The first issue of the Sarawak Gazette was published on Friday, August 26, 1870. Its objectives were: “to provide those Europeans who reside at Outstations with concise statements of official business and other matters of public interest...”; and “to serve as a recognized report of the condition of the various residencies under the Sarawak Government, in their relations to the natives and to the trading interests which most of them possess, for circulation in other countries and settlements.”
Published monthly, it played the role of a newspaper and was edited by the Rajah’s Civil Service. Articles published reflected the official thinking of the Brooke Raj on major issues. As A.V.M. Horton1 commented in 1983, “Some of the articles, indeed, bear the unmistakable imprint of Sir Charles Brooke himself.”
In the early years of its existence, Officers from the Outstations sent in bi-annual reports for publication in the Sarawak Gazette. The bi-annual report was later changed into annual report of each district. These reports contained useful information on trade and economic activities, law and order, and conditions of life in the various residencies or districts. Various articles on important events, ethnic relations, and general comments on the country, the landscape, and social life were also published in the Sarawak Gazette.
The aftermath of World War II, and the change of administration from the Brooke Raj to Crown Colony, saw a number of scholars and researchers undertaking research activities in Sarawak. Some of their scientific findings were published in the Sarawak Gazette. The Sarawak Gazette changed. It now contained lay and scientific reading material.
Over the years the Sarawak Gazette has accumulated a vast amount of information about the entire country. As a repository of information, it is an important source of knowledge on Sarawak’s history, government and politics, peoples and their way of life, the landscape, flora and fauna.
The present volume is a collection of selected articles from the Sarawak Gazette since 1963, the year Sarawak, together with Sabah and all the States in the Malay Peninsula, formed the new nation of Malaysia. They are compiled into a Special Issue to commemorate the 40th anniversary of the formation of Malaysia.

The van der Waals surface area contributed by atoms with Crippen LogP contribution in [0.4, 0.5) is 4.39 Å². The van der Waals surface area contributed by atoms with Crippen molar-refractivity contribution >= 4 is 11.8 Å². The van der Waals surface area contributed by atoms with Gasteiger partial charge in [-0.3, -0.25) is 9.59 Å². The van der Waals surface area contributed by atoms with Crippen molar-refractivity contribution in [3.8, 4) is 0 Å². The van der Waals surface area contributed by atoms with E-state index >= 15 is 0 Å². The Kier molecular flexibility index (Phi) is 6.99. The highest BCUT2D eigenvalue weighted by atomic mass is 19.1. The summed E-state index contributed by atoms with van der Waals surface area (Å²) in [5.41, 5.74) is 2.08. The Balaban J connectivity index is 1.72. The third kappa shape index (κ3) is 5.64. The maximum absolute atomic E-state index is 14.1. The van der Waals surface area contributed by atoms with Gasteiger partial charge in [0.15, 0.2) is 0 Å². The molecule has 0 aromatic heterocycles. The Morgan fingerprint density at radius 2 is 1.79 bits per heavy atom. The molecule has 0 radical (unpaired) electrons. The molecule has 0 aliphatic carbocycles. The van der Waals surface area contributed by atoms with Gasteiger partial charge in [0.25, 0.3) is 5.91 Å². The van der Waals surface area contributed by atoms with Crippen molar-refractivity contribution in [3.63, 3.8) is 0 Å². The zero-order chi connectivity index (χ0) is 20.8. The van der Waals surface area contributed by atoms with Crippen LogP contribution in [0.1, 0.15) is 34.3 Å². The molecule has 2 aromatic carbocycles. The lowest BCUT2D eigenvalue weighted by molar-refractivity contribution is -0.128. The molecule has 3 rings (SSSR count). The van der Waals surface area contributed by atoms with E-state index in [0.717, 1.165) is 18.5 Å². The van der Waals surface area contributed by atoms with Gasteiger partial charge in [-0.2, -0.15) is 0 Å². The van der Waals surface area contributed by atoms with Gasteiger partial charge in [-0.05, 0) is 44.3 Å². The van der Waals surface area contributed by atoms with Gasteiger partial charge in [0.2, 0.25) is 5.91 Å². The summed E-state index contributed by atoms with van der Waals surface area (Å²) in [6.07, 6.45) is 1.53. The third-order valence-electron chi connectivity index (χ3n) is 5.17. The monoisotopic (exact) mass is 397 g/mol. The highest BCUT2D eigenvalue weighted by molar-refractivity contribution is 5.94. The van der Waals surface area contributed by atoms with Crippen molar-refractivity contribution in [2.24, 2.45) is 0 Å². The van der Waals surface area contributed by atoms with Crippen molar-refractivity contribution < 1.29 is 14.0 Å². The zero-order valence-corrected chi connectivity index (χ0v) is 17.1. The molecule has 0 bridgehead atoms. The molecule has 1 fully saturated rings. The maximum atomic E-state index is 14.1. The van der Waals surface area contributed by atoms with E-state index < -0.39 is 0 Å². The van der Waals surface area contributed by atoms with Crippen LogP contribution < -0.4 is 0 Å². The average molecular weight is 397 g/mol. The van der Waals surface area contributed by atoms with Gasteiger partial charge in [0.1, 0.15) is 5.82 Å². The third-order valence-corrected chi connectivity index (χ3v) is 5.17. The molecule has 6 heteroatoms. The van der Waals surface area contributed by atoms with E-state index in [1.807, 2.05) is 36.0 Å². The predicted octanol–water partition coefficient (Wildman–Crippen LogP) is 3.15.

The collection is divided into the following headings: Government and Administration, District Annual Reports, Travelling Reports, Confrontation and the Emergency Period, Development, Peoples and Culture, History, Towns, Education, Agriculture, Medical and Health, Natural History and Wildlife, Environment and Forestry, Tourism, Sports, Music, Law, Aspects of Religious Life, and Perspectives from the Young.
Preparation to hand over responsibilities of the civil service from colonial officers to local officers began as early as 1948. Some of the articles that are reprinted in this collection provide a glimpse of the state of the civil service at the time of independence, and the struggle of officers and most importantly the elected representatives of the people, over the past four decades, to shape the way forward for Sarawak.
A number of District Annual Reports are reprinted to provide an insight into district administration and the organization of government activities at the grassroots level. Travelling was an important aspect of administration, especially in the rural districts. As one colonial district officer explained: “Travelling meant taking the Government to the people."2 Travelling provided an opportunity for officials to meet the people, to explain government policies, to discuss local issues and problems, and to gauge local opinion on current matters of concern.
During the past four decades, Sarawak experienced the Indonesian confrontation with Malaysia, and armed insurgencies of Communist terrorists. Some of the articles written during these periods are reprinted in this volume to remind us of those conflicts and of our struggles as an independent State.